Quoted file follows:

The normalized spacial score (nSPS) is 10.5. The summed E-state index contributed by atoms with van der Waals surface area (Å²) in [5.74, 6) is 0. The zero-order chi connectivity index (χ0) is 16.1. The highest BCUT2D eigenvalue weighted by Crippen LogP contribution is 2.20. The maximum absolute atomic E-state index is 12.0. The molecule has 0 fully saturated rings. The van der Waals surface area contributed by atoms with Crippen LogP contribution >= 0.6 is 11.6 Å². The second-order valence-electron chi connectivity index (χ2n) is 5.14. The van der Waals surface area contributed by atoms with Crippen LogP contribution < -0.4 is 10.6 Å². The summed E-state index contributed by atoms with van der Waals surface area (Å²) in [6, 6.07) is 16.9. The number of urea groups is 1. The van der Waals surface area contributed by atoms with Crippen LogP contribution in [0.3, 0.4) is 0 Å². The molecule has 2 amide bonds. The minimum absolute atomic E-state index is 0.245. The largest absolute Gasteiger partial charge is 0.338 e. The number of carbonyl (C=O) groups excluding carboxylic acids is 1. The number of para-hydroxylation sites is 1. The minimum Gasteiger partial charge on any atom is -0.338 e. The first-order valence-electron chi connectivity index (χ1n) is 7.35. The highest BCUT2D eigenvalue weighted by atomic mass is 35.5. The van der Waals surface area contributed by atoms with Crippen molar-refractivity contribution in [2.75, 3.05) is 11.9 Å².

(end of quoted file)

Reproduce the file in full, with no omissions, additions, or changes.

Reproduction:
The normalized spacial score (nSPS) is 10.5. The summed E-state index contributed by atoms with van der Waals surface area (Å²) in [5.74, 6) is 0. The zero-order chi connectivity index (χ0) is 16.1. The highest BCUT2D eigenvalue weighted by Crippen LogP contribution is 2.20. The maximum absolute atomic E-state index is 12.0. The molecule has 0 fully saturated rings. The van der Waals surface area contributed by atoms with Crippen LogP contribution >= 0.6 is 11.6 Å². The second-order valence-electron chi connectivity index (χ2n) is 5.14. The van der Waals surface area contributed by atoms with Crippen LogP contribution < -0.4 is 10.6 Å². The summed E-state index contributed by atoms with van der Waals surface area (Å²) in [6, 6.07) is 16.9. The number of urea groups is 1. The van der Waals surface area contributed by atoms with Crippen LogP contribution in [0.3, 0.4) is 0 Å². The molecule has 2 amide bonds. The minimum absolute atomic E-state index is 0.245. The largest absolute Gasteiger partial charge is 0.338 e. The number of carbonyl (C=O) groups excluding carboxylic acids is 1. The number of para-hydroxylation sites is 1. The minimum Gasteiger partial charge on any atom is -0.338 e. The first-order valence-electron chi connectivity index (χ1n) is 7.35. The highest BCUT2D eigenvalue weighted by atomic mass is 35.5. The van der Waals surface area contributed by atoms with Crippen molar-refractivity contribution in [2.75, 3.05) is 11.9 Å².